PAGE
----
Sajid Javid Apologises After Backlash From Bereaved Covid Families Over "Cower" Comments
The Health Secretary has apologised and deleted a tweet following heavy criticism after he urged people not to "cower" from coronavirus.
Sajid Javid has apologised for the comments he made on Saturday morning as he announced his "full recovery" from Covid-19, after being diagnosed with the virus last weekend.
In a tweet, Javid wrote: "Symtpoms were mild, thanks to amazing vaccines. Please – if you haven't yet – get your jab, as we learn to live with, rather than cower from, this virus."
His remarks had sparked a wave of anger from opposition MPs and families of victims of the virus, who had described the remarks as "deeply insensitive".
Just hours after his original tweet, Javid posted another message confirming he had deleted the comments and apologising.
"I've deleted a tweet which used the word 'cower'," he wrote.
"I was expressing gratitude that the vaccines help us fight back as a society, but it was a poor choice of word and I sincerely apologise. Like many, I have lost loved ones to this awful virus and would never minimise its impact."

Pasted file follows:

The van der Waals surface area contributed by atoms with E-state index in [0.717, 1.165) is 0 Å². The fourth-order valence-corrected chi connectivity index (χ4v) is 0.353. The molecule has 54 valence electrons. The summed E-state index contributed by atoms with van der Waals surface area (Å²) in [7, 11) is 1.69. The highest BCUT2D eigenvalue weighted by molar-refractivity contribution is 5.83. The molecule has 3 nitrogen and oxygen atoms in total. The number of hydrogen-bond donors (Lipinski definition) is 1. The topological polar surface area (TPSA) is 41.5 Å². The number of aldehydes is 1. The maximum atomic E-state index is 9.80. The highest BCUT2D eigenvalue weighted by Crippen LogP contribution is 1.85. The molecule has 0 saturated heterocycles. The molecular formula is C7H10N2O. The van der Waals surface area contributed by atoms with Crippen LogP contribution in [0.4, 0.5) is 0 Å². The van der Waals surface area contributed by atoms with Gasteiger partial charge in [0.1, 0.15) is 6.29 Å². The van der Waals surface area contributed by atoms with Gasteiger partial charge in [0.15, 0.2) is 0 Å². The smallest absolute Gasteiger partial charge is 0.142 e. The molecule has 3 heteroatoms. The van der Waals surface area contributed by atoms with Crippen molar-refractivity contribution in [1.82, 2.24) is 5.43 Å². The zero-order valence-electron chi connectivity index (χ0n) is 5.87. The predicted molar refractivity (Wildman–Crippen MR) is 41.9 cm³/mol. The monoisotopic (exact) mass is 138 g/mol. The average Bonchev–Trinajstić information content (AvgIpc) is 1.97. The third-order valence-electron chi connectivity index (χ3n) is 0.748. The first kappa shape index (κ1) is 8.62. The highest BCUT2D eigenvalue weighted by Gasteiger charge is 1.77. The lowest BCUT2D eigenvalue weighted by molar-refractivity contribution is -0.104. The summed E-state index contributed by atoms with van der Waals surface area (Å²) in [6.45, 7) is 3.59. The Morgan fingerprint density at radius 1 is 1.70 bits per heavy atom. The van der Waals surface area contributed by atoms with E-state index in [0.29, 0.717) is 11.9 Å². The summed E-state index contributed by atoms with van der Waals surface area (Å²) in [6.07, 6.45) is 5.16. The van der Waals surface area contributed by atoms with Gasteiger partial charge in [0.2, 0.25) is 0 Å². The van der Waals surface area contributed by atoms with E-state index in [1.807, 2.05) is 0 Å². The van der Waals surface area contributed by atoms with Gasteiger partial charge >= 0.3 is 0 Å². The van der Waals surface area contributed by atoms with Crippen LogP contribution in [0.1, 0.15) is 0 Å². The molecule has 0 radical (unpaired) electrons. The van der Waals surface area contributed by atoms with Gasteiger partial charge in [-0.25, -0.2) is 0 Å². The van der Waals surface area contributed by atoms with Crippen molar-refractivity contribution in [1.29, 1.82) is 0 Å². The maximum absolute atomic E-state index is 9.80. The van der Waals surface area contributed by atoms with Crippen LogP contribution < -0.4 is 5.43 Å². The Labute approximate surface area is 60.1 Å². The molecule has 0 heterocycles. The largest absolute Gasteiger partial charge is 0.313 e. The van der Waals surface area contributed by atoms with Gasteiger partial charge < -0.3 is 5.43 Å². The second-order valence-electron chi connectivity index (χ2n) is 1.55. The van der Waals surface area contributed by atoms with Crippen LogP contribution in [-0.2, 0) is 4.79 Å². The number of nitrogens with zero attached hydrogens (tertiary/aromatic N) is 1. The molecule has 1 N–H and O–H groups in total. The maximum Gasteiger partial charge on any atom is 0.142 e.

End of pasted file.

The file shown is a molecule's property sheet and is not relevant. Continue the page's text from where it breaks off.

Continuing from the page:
Jo Goodman, the co-founder of Covid-19 Bereaved Families for Justice had said the comments were "deeply insensitive on a number of levels"
"Not only are they hurtful to bereaved families, implying our loved ones were too cowardly to fight the virus, but they insult all those still doing their best to protect others from the devastation this horrific virus can bring," she added.
"Words matter and the flippancy and carelessness of this comment has caused deep hurt and further muddied the waters of the government's dangerously mixed messaging."
The comments from Javid had come after new figures from the NHS found 447 people died from the illness in the last 7 days, an increase of 57.4% over the previous week period.
Labour's shadow justice secretary David Lammy also criticised Javid's tone. "129,000 Brits have died from Covid under your government's watch," he said. "Don't denigrate people for trying to keep themselves and their families safe."
Liberal Democract MP Murnia Wilson said his "careless words have insulted every man, woman and child who has followed the rules and stayed at home to protect others.
"He owes them all, especially the millions who are shielding, and apology."
Ministers are reportedly mulling new plans to halt the spread of the virus by barring people who have not been double jabbed from attending mass events with more than 20,000 spectators.
According to the Sunday Telegraph, Premier League football matches, rugby internationals and major concerts could all be included in the scheme which is expected to start in October.
Under the current system, large venues are encouraged to use vaccine certification or Covid testing to reduce the risk of transmission at events.
But the new plans could see their use become mandatory in a bid to prevent a surge of infections ahead of the winter.
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